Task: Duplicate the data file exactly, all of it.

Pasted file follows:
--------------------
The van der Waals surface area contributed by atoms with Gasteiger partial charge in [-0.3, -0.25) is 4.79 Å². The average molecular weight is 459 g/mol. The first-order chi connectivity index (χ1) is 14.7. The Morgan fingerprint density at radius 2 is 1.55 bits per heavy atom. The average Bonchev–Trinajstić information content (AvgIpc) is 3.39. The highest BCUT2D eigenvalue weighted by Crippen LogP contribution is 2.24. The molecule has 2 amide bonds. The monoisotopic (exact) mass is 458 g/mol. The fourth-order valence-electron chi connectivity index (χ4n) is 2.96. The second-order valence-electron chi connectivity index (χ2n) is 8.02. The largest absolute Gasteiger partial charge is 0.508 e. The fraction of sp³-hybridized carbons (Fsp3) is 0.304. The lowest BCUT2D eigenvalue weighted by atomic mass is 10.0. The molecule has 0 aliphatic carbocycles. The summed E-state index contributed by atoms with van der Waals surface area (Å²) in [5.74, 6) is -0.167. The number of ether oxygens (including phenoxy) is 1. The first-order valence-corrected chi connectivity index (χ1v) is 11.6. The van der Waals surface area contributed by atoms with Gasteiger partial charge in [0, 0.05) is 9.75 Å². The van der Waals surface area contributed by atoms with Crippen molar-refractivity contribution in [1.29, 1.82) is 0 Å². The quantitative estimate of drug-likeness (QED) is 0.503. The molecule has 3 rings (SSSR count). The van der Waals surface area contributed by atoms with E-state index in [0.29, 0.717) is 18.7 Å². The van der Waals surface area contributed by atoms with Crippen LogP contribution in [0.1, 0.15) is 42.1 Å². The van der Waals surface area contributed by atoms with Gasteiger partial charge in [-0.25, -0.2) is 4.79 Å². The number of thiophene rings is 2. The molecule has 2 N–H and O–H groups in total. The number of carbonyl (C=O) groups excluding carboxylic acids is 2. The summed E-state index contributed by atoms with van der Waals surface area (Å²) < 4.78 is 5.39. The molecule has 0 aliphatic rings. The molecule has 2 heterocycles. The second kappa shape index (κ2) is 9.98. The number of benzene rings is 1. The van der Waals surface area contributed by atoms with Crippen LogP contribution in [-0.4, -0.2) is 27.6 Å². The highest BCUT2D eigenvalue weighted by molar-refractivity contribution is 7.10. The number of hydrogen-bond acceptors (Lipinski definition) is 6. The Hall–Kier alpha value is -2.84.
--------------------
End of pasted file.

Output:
The van der Waals surface area contributed by atoms with Gasteiger partial charge in [-0.3, -0.25) is 4.79 Å². The average molecular weight is 459 g/mol. The first-order chi connectivity index (χ1) is 14.7. The Morgan fingerprint density at radius 2 is 1.55 bits per heavy atom. The average Bonchev–Trinajstić information content (AvgIpc) is 3.39. The highest BCUT2D eigenvalue weighted by Crippen LogP contribution is 2.24. The molecule has 2 amide bonds. The monoisotopic (exact) mass is 458 g/mol. The fourth-order valence-electron chi connectivity index (χ4n) is 2.96. The second-order valence-electron chi connectivity index (χ2n) is 8.02. The largest absolute Gasteiger partial charge is 0.508 e. The fraction of sp³-hybridized carbons (Fsp3) is 0.304. The lowest BCUT2D eigenvalue weighted by atomic mass is 10.0. The molecule has 0 aliphatic carbocycles. The summed E-state index contributed by atoms with van der Waals surface area (Å²) in [5.74, 6) is -0.167. The number of ether oxygens (including phenoxy) is 1. The first-order valence-corrected chi connectivity index (χ1v) is 11.6. The van der Waals surface area contributed by atoms with Gasteiger partial charge in [0, 0.05) is 9.75 Å². The van der Waals surface area contributed by atoms with Crippen molar-refractivity contribution in [1.29, 1.82) is 0 Å². The quantitative estimate of drug-likeness (QED) is 0.503. The molecule has 3 rings (SSSR count). The van der Waals surface area contributed by atoms with E-state index in [0.29, 0.717) is 18.7 Å². The van der Waals surface area contributed by atoms with Crippen LogP contribution in [0.1, 0.15) is 42.1 Å². The van der Waals surface area contributed by atoms with Gasteiger partial charge in [-0.25, -0.2) is 4.79 Å². The number of thiophene rings is 2. The molecule has 2 N–H and O–H groups in total. The number of carbonyl (C=O) groups excluding carboxylic acids is 2. The summed E-state index contributed by atoms with van der Waals surface area (Å²) < 4.78 is 5.39. The molecule has 0 aliphatic rings. The molecule has 2 heterocycles. The second kappa shape index (κ2) is 9.98. The number of benzene rings is 1. The van der Waals surface area contributed by atoms with Crippen LogP contribution in [-0.4, -0.2) is 27.6 Å². The highest BCUT2D eigenvalue weighted by molar-refractivity contribution is 7.10. The number of hydrogen-bond acceptors (Lipinski definition) is 6. The Hall–Kier alpha value is -2.84.